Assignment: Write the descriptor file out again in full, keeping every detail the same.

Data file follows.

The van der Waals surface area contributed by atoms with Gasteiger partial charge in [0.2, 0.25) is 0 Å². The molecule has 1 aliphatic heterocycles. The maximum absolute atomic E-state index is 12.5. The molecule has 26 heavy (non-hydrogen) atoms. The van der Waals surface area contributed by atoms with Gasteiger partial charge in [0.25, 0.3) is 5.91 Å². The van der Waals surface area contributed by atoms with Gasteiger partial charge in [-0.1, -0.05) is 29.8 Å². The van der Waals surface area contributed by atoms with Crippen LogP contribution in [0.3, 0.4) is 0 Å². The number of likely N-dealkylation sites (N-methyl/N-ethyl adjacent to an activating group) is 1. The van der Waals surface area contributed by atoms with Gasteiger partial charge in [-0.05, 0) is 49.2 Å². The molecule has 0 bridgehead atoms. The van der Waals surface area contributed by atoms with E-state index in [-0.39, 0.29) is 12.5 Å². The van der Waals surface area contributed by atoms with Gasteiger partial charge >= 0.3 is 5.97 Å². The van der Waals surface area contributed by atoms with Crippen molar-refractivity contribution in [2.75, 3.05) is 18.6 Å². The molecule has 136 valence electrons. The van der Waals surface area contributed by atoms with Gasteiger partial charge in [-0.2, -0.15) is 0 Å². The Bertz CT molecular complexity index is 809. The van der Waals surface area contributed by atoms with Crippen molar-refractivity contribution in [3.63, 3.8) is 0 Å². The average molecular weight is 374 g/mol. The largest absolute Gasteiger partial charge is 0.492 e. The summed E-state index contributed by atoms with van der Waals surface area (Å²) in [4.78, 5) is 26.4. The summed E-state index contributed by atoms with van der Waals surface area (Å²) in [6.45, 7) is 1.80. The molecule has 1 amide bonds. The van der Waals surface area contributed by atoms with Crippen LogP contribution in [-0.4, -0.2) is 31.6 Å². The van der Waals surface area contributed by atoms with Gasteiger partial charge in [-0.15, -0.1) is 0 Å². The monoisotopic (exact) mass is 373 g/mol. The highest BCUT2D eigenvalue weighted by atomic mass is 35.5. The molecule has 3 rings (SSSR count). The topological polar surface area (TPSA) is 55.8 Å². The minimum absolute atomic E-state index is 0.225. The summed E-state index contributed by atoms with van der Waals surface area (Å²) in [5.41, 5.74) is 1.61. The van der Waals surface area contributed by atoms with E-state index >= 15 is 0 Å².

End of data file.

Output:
The van der Waals surface area contributed by atoms with Gasteiger partial charge in [0.2, 0.25) is 0 Å². The molecule has 1 aliphatic heterocycles. The maximum absolute atomic E-state index is 12.5. The molecule has 26 heavy (non-hydrogen) atoms. The van der Waals surface area contributed by atoms with Gasteiger partial charge in [0.25, 0.3) is 5.91 Å². The van der Waals surface area contributed by atoms with Gasteiger partial charge in [-0.1, -0.05) is 29.8 Å². The van der Waals surface area contributed by atoms with Crippen LogP contribution in [0.3, 0.4) is 0 Å². The number of likely N-dealkylation sites (N-methyl/N-ethyl adjacent to an activating group) is 1. The van der Waals surface area contributed by atoms with Gasteiger partial charge in [-0.05, 0) is 49.2 Å². The molecule has 0 bridgehead atoms. The van der Waals surface area contributed by atoms with E-state index in [-0.39, 0.29) is 12.5 Å². The van der Waals surface area contributed by atoms with Gasteiger partial charge >= 0.3 is 5.97 Å². The van der Waals surface area contributed by atoms with Crippen molar-refractivity contribution in [2.75, 3.05) is 18.6 Å². The molecule has 136 valence electrons. The van der Waals surface area contributed by atoms with Gasteiger partial charge in [-0.2, -0.15) is 0 Å². The Bertz CT molecular complexity index is 809. The van der Waals surface area contributed by atoms with Crippen molar-refractivity contribution in [3.63, 3.8) is 0 Å². The average molecular weight is 374 g/mol. The largest absolute Gasteiger partial charge is 0.492 e. The summed E-state index contributed by atoms with van der Waals surface area (Å²) in [4.78, 5) is 26.4. The summed E-state index contributed by atoms with van der Waals surface area (Å²) in [6.45, 7) is 1.80. The molecule has 1 amide bonds. The van der Waals surface area contributed by atoms with Crippen LogP contribution in [-0.4, -0.2) is 31.6 Å². The van der Waals surface area contributed by atoms with Gasteiger partial charge in [-0.15, -0.1) is 0 Å². The monoisotopic (exact) mass is 373 g/mol. The highest BCUT2D eigenvalue weighted by atomic mass is 35.5. The molecule has 3 rings (SSSR count). The topological polar surface area (TPSA) is 55.8 Å². The minimum absolute atomic E-state index is 0.225. The summed E-state index contributed by atoms with van der Waals surface area (Å²) in [5.41, 5.74) is 1.61. The van der Waals surface area contributed by atoms with E-state index >= 15 is 0 Å².